Creating company-wide opportunities

Working with a competent digital agency, this process will uncover all potential deficiencies in your enterprise’s multisite architecture and point to all the roadblocks to inter-website navigation, and through this, financial improvements can be planned.

But be sure your agency provides you with a clear hierarchical infographic for both current and future state structures as you will need this to communicate the performance benefits of this work to other sections within your enterprise, both locally and in-region.

This is because these changes in web hierarchy will offer a great opportunity for commercial development between different areas of your business and if shared and discussed, it will at the very least allow for cross- and up-selling across brands, products and services.

Building multisite value

And if this review is conducted with a specialist agency, not only will a new and efficient web hierarchy be proposed but as part of this, projected sales revenue uplift can be calculated and predicted.

So, from the outset, make sure that the digital agency specialists you are talking to are not going to deliver a formulaic approach and they’re confident enough to tell you what you need to know to improve sales, rather than telling you what they think you want to hear.

Be sure also that they have ISO 9001 certification for digital marketing quality management, giving you in turn the confidence to trust in the proposal and solutions you are offered in this quest to optimise website performance and maximise revenue generation.

Visitors do this believing your extended brands, product ranges or services are unavailable or non-existent as they are not visible, losing you a potential customer while handing the commercial advantage to your competitors.

written by Will Yates,
Client Services Director at Novacom

Strategic market planning for optimum mROI in 2016

Strategic market planning for optimum mROI in 2016

Strategically, the time-honoured magic questions – who, what and why – are critical to any digital marketing strategy. Whatever marketing platforms you intend to use in 2016, and whichever channels you plan to employ, these fundamental questions remain central.

That is because your target audience is human, so applied psychology will be key to every part of your strategic planning, as resonance and engagement will need to be precursors to your strategic marketing plan if you are to be successful next year.

The three precepts of digital strategy

While some client-side marketers become perplexed when considering the spectrum of marketing platforms and array of communication delivery channels available, the reality is what really matters is addressing fundamental questions and setting primary market targets.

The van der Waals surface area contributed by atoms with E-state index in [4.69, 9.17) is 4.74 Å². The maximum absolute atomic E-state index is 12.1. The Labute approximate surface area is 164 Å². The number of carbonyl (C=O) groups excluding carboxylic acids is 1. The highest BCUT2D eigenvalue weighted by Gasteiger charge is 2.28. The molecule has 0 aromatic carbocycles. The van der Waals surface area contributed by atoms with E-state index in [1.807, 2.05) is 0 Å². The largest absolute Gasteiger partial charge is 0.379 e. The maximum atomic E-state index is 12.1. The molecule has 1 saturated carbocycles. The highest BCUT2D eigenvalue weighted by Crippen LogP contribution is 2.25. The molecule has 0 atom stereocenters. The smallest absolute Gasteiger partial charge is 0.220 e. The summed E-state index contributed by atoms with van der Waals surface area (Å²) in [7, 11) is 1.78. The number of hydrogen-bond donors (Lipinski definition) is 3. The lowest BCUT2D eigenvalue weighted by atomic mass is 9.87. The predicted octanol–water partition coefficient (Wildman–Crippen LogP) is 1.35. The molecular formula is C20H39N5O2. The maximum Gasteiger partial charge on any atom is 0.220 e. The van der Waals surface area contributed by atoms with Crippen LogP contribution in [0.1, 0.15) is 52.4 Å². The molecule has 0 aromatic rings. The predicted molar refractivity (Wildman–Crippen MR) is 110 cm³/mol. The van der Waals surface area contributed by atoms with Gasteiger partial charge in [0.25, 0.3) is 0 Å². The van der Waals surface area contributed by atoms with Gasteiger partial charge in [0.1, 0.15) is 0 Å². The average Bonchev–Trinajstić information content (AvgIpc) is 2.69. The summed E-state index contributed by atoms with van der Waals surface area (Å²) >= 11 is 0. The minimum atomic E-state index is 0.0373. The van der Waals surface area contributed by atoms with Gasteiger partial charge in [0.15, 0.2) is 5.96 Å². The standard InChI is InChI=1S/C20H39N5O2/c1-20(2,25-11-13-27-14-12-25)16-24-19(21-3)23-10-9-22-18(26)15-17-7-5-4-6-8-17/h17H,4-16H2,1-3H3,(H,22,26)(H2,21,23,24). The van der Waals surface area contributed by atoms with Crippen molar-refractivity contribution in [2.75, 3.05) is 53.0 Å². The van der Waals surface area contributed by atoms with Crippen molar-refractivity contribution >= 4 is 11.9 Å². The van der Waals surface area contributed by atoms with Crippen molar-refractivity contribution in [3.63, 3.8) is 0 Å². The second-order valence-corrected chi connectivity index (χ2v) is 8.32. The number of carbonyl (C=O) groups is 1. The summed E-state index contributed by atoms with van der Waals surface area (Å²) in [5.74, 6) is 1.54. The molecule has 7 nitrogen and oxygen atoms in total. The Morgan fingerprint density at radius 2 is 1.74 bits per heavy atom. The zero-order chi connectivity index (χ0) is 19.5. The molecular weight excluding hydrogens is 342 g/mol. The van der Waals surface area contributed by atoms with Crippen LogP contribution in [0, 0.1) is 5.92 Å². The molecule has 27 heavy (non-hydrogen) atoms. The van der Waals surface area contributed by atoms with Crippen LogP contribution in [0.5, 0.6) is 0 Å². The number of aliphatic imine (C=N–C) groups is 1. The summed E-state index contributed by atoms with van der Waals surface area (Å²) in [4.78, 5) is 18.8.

These questions are completely logical and, if approached with a coherent methodology, will provide a great foundation on which to develop your plan. Who are we targeting? What do they want? Why should they care?

We can use these three questions to develop an outline strategy:

Who are we targeting?

Demographics are an absolutely key part of the initial planning and targeting process as this forms the basis of everything that follows. You cannot develop a strategic marketing plan without a very clear vision of exactly who you are talking to.

This plan will be borne – at least initially – from your original data, and can encompass such information within your target business sector as job title, business size, role and responsibilities and geographic location. Whatever data you have; this can be segmented to categorise prospects.

But this is just the starting point, as when you get your plan rolled out, you will be developing strong interactive relationships and dialogue with your prospects and will be continually asking for more detailed information from them.

And there is good reasoning around this continual request for information: we no longer live in the age of push marketing, so today this received information is used to help prospects through their buying journey. Information helps you guide your prospects to a purchase.

What do they want?

Well, if you’ve read the above, you will know that continually gaining further information on what your prospects think will guide you to knowing exactly what they are looking for, and in turn help you guide them to that specific need or aspiration and a successful purchase.

But to ensure success in this continual phentermine progression, it needs to be a dynamic process and, as the marketing year continues, prospect data will require evolution and development into fully formed buyer personas which can be used to model your prospect communications.

This is known as progressive profiling.

Why should they care?